Section 112.3187(6), Fla. Stat. See s. 447.203(9), Fla. Stat., stating that "'[c]hief executive officer' for the state shall mean the Governor and for other public employers shall mean the person, whether elected or appointed, who is responsible to the legislative body of the public employer for the administration of the governmental affairs of the public employer."
 Op. Att'y Gen. Fla. 96-40 (1996) citing Senate Staff Analysis and Economic Impact Statement, Senate Bill 530, March 20, 1995, and comparing Op. Att'y Gen. Fla. 85-99 (1985), in which this office concluded that the term "chief executive officer" could include a duly appointed labor negotiating committee such that discussions between the committee and the governing body relative to collective bargaining negotiations would be exempt from the public meetings law as provided under state statute.
 Cf. Hutchison v. Prudential Insurance Co. of America, 645 So. 2d 1047, 1049 (Fla. 3d DCA 1994) (sheriff’s department determined to be an appropriate governmental agency to receive whistle-blower complaint, as it had authority to "otherwise remedy the violation or act"). And see Op. Att'y Gen. Fla. 10-48 (2010) (county’s ethics commission designated to investigate whistle-blower complaints).
 Section 112.3188(2)(b), Fla. Stat. See also s. 112.3188(2)(c), Fla. Stat., providing an exception for the release of confidential and exempt information, when it is determined that disclosure of the information is absolutely necessary to prevent a substantial and specific danger to the public's health, safety, or welfare or to prevent the imminent commission of a crime, to persons who are in a position to prevent the public danger or to prevent the imminent commission of a crime based on the disclosed information.
 Section 286.011, Fla. Stat., requires that all meetings of any board or commission of any state agency or authority or of any agency or authority of any county, municipal corporation, or political subdivision, except as otherwise provided in the Constitution, at which official acts are to be taken are declared to be public meetings open to the public at all times, and no resolution, rule, or formal action shall be considered binding except as taken or made at such meeting. The board or commission must provide reasonable notice of all such meetings and the minutes of a meeting of any such board or commission of any such state agency or authority shall be promptly recorded, and such records shall be open to public inspection.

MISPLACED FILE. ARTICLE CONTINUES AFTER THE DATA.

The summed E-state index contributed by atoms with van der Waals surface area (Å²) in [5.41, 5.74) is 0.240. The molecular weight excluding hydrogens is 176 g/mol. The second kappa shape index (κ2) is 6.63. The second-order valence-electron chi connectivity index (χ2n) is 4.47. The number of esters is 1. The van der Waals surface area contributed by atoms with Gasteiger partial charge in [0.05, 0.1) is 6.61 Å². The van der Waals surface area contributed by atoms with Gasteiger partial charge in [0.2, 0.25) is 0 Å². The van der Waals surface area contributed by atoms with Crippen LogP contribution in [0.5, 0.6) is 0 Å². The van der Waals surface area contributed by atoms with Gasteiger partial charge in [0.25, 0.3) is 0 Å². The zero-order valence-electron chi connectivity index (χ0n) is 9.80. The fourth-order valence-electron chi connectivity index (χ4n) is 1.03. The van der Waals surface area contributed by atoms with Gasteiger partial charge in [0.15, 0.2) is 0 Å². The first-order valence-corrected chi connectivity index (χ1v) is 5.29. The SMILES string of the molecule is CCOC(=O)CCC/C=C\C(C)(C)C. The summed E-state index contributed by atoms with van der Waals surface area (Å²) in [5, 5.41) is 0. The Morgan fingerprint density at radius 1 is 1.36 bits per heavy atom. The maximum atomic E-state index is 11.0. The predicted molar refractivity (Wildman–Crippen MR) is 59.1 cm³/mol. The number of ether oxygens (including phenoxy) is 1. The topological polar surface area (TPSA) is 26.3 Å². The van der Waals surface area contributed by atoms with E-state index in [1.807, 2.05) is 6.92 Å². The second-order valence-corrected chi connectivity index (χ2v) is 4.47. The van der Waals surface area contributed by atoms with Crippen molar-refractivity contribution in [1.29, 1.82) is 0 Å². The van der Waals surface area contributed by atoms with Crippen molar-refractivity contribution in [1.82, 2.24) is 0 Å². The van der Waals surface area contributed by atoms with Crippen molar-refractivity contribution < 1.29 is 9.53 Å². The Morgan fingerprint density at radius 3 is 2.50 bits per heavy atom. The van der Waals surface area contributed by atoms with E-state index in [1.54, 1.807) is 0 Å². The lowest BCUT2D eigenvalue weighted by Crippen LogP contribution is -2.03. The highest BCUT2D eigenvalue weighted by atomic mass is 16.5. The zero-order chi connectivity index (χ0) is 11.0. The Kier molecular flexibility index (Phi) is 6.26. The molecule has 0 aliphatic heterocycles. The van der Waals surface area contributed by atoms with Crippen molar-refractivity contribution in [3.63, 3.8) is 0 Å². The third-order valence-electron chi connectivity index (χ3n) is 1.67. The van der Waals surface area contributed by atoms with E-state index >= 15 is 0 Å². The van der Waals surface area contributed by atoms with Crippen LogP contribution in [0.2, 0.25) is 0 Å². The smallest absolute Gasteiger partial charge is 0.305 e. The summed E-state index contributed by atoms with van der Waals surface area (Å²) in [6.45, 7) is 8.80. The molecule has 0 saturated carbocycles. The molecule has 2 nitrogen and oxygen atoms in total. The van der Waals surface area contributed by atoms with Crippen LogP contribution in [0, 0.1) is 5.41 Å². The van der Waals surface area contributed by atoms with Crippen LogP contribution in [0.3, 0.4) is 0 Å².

See s. 24, Art. I, Fla. Const.
 See City of Miami Beach v. Berns, 245 So. 2d 38 (Fla. 1971).
 See Ops. Att'y Gen. Fla. 04-44 (2004) (PRIDE), 95-65 (1995) (district case review committee), 93-41 (1993) (county criminal justice commission), 91-88 (1991) (pension board), and 91-75 (1991) (school board). And see Op. Att'y Gen. Fla. 05-03 (2005) (confidentiality provisions of cited federal law do not authorize child abuse death review committee to close its meetings although the committee should take steps to ensure that identifying information is not disclosed at such meetings).
 Cf. Op. Att'y Gen. Fla. 96-40 (1996) (town's ethics commission may not require an individual to sign a waiver of confidentiality as a condition of processing a complaint under the "Whistle-blower's Act," in light of the statute's terms making the identity of the complainant confidential as an integral part of the process).
 See, e.g., s. 286.0113(1), Fla. Stat. (portion of meeting that would reveal a confidential security system plan or portion thereof is exempt from s. 286.011 and s. 24[b], Art. I, State Const.); s. 288.9551(3), Fla. Stat. (portion of meeting of board of directors of Scripps Florida Funding Corp. at which confidential information is presented or discussed is exempt from s. 286.011 and s. 24[b], Art. I, State Const., and records generated during any portion of an exempt meeting are confidential and exempt from s. 119.07 and s. 24[a], Art. I, State Const.); s. 383.412(3)(a), Fla. Stat. (portions of meetings of the State Child Abuse Death Review Committee or a local committee at which confidential information is discussed are exempt from s. 286.011 and s. 24[b], Art. I, State Const.); s. 627.0628(3)(f)2.a., Fla. Stat. (portion of meeting of the Florida Commission on Hurricane Loss Projection Methodology or of a rate proceeding on an insurer’s rate filing at which a confidential trade secret is discussed is exempt from s. 286.011 and s. 24[b], Art. I., State Const.); s. 1004.226(8)(b)1., Fla. Stat. (portion of meeting of the Florida Technology, Research, and Scholarship Board at which confidential information is discussed is exempt from s. 286.011 and s. 24[b], Art. I, State Const.); and s. 1004.4472(4), Fla. Stat. (portion of meeting of the Florida Institute for Human and Machine Cognition, Inc., or a subsidiary at which confidential information is presented or discussed is exempt from s. 286.011 and s. 24[b], Art. I, State Const.).